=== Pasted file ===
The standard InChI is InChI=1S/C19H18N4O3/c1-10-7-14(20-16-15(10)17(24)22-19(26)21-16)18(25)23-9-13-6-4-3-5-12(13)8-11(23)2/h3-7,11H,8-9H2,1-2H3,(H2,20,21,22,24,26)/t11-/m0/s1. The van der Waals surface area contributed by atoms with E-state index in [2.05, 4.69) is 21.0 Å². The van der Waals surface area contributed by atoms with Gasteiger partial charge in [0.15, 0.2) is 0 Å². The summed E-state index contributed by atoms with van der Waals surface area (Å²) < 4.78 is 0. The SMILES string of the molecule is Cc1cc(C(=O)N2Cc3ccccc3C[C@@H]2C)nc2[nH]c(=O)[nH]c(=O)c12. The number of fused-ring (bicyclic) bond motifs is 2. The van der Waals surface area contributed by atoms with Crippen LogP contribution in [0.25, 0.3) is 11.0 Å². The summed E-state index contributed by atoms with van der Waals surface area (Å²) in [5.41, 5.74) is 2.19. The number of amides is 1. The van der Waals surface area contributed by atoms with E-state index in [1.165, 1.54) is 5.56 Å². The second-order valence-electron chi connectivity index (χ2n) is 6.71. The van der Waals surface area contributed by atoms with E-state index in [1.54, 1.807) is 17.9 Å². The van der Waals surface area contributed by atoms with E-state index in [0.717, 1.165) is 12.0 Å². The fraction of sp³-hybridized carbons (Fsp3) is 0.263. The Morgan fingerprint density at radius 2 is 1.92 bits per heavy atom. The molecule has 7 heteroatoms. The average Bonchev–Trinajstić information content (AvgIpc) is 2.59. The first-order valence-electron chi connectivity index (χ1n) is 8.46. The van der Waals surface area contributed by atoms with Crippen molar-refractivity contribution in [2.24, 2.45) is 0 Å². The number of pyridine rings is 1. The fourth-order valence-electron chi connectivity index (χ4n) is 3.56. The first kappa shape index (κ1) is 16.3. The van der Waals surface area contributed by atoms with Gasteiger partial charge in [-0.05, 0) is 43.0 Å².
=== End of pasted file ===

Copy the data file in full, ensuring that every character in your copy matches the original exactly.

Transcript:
The standard InChI is InChI=1S/C19H18N4O3/c1-10-7-14(20-16-15(10)17(24)22-19(26)21-16)18(25)23-9-13-6-4-3-5-12(13)8-11(23)2/h3-7,11H,8-9H2,1-2H3,(H2,20,21,22,24,26)/t11-/m0/s1. The van der Waals surface area contributed by atoms with E-state index in [2.05, 4.69) is 21.0 Å². The van der Waals surface area contributed by atoms with Gasteiger partial charge in [0.15, 0.2) is 0 Å². The summed E-state index contributed by atoms with van der Waals surface area (Å²) < 4.78 is 0. The SMILES string of the molecule is Cc1cc(C(=O)N2Cc3ccccc3C[C@@H]2C)nc2[nH]c(=O)[nH]c(=O)c12. The number of fused-ring (bicyclic) bond motifs is 2. The van der Waals surface area contributed by atoms with Crippen LogP contribution in [0.25, 0.3) is 11.0 Å². The summed E-state index contributed by atoms with van der Waals surface area (Å²) in [5.41, 5.74) is 2.19. The number of amides is 1. The van der Waals surface area contributed by atoms with E-state index in [1.165, 1.54) is 5.56 Å². The second-order valence-electron chi connectivity index (χ2n) is 6.71. The van der Waals surface area contributed by atoms with E-state index in [1.54, 1.807) is 17.9 Å². The van der Waals surface area contributed by atoms with E-state index in [0.717, 1.165) is 12.0 Å². The fraction of sp³-hybridized carbons (Fsp3) is 0.263. The Morgan fingerprint density at radius 2 is 1.92 bits per heavy atom. The molecule has 7 heteroatoms. The average Bonchev–Trinajstić information content (AvgIpc) is 2.59. The first-order valence-electron chi connectivity index (χ1n) is 8.46. The van der Waals surface area contributed by atoms with Crippen molar-refractivity contribution in [2.24, 2.45) is 0 Å². The number of pyridine rings is 1. The fourth-order valence-electron chi connectivity index (χ4n) is 3.56. The first kappa shape index (κ1) is 16.3. The van der Waals surface area contributed by atoms with Gasteiger partial charge in [-0.05, 0) is 43.0 Å².